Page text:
Call for Comments (from Bryon)

  • Where do you find your running joy?
  • Anyone else get sentimental at the thought of running your heart out over short-shorn grass through late-summer humidity, on crunching leaves on a crisp autumn morning, or through ankle-deep mud during an early-winter storm? Who else had their love of trail running born on these fields?
  • Anyone look back at scholastic or collegiate cross country as one of the major, formative factors in their lives?
  • Who else draws energy and inspiration from the younger generation racing cross country these days?
  • Anyone still testing themselves in these short-form trail races?

There are 3 comments

  1. Rudy

    Awesome AJW! The more I think about the purposes races, the more I agree with the thought that the only thing that matters is the positive atmosphere where everyone enjoyed themselves at the end of the day. Finishing any ultra is an accomplishment, and nobody REALLY cares about who won a week or two later. The lasting experience, to me, typically isn't my time or place but rather the memories that surround the event (like the positive atmosphere). Sounds like the Ragged Mountain Cup is that kind of event–one where the atmosphere and overall experience outdo the results.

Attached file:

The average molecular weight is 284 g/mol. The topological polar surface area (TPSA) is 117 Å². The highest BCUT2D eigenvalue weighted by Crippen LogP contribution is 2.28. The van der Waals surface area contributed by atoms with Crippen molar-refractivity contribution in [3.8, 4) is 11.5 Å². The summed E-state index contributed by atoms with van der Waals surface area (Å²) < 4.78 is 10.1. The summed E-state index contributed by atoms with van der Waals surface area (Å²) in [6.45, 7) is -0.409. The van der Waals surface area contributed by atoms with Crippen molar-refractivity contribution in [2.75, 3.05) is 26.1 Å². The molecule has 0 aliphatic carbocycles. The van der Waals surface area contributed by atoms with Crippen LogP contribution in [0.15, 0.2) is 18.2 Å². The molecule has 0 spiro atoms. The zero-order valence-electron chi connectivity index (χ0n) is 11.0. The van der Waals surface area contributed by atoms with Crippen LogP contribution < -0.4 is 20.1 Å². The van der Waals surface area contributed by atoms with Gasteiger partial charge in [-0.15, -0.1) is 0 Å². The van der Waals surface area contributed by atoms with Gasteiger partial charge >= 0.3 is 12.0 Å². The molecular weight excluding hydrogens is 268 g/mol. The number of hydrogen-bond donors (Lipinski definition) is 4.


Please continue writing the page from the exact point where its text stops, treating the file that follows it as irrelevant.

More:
2. Charlie M.

    Top ten things all young VA XC runners need to learn:

    (1) Snot and Puke are never accetable at the same time;

    (2) You can't wear short shorts forever–enjoy it now;

    (3) Running 5K hung-over will not cure the hangover;

    (4) Starting slow is for wimps;